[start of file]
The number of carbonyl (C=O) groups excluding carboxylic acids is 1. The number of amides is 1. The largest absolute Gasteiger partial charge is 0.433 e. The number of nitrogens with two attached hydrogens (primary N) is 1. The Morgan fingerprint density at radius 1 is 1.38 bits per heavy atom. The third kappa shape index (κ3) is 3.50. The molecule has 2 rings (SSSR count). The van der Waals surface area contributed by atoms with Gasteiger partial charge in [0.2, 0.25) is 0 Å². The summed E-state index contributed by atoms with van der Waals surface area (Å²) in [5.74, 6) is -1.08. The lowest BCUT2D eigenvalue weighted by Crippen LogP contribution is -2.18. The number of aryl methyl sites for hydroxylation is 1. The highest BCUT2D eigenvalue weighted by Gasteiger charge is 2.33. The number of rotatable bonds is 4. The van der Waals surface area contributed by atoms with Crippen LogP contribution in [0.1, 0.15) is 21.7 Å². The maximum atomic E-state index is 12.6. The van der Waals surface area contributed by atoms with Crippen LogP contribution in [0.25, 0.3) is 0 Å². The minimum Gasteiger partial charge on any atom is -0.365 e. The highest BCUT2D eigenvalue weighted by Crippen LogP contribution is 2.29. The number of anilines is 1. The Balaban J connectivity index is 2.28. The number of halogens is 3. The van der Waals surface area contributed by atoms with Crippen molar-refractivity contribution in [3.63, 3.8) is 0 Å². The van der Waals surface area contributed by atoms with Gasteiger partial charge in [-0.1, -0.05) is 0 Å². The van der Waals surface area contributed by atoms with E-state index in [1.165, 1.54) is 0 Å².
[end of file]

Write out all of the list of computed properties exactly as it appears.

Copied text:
The number of carbonyl (C=O) groups excluding carboxylic acids is 1. The number of amides is 1. The largest absolute Gasteiger partial charge is 0.433 e. The number of nitrogens with two attached hydrogens (primary N) is 1. The Morgan fingerprint density at radius 1 is 1.38 bits per heavy atom. The third kappa shape index (κ3) is 3.50. The molecule has 2 rings (SSSR count). The van der Waals surface area contributed by atoms with Gasteiger partial charge in [0.2, 0.25) is 0 Å². The summed E-state index contributed by atoms with van der Waals surface area (Å²) in [5.74, 6) is -1.08. The lowest BCUT2D eigenvalue weighted by Crippen LogP contribution is -2.18. The number of aryl methyl sites for hydroxylation is 1. The highest BCUT2D eigenvalue weighted by Gasteiger charge is 2.33. The number of rotatable bonds is 4. The van der Waals surface area contributed by atoms with Crippen LogP contribution in [0.1, 0.15) is 21.7 Å². The maximum atomic E-state index is 12.6. The van der Waals surface area contributed by atoms with Crippen LogP contribution in [0.25, 0.3) is 0 Å². The minimum Gasteiger partial charge on any atom is -0.365 e. The highest BCUT2D eigenvalue weighted by Crippen LogP contribution is 2.29. The number of anilines is 1. The Balaban J connectivity index is 2.28. The number of halogens is 3. The van der Waals surface area contributed by atoms with Crippen molar-refractivity contribution in [3.63, 3.8) is 0 Å². The van der Waals surface area contributed by atoms with Gasteiger partial charge in [-0.1, -0.05) is 0 Å². The van der Waals surface area contributed by atoms with E-state index in [1.165, 1.54) is 0 Å².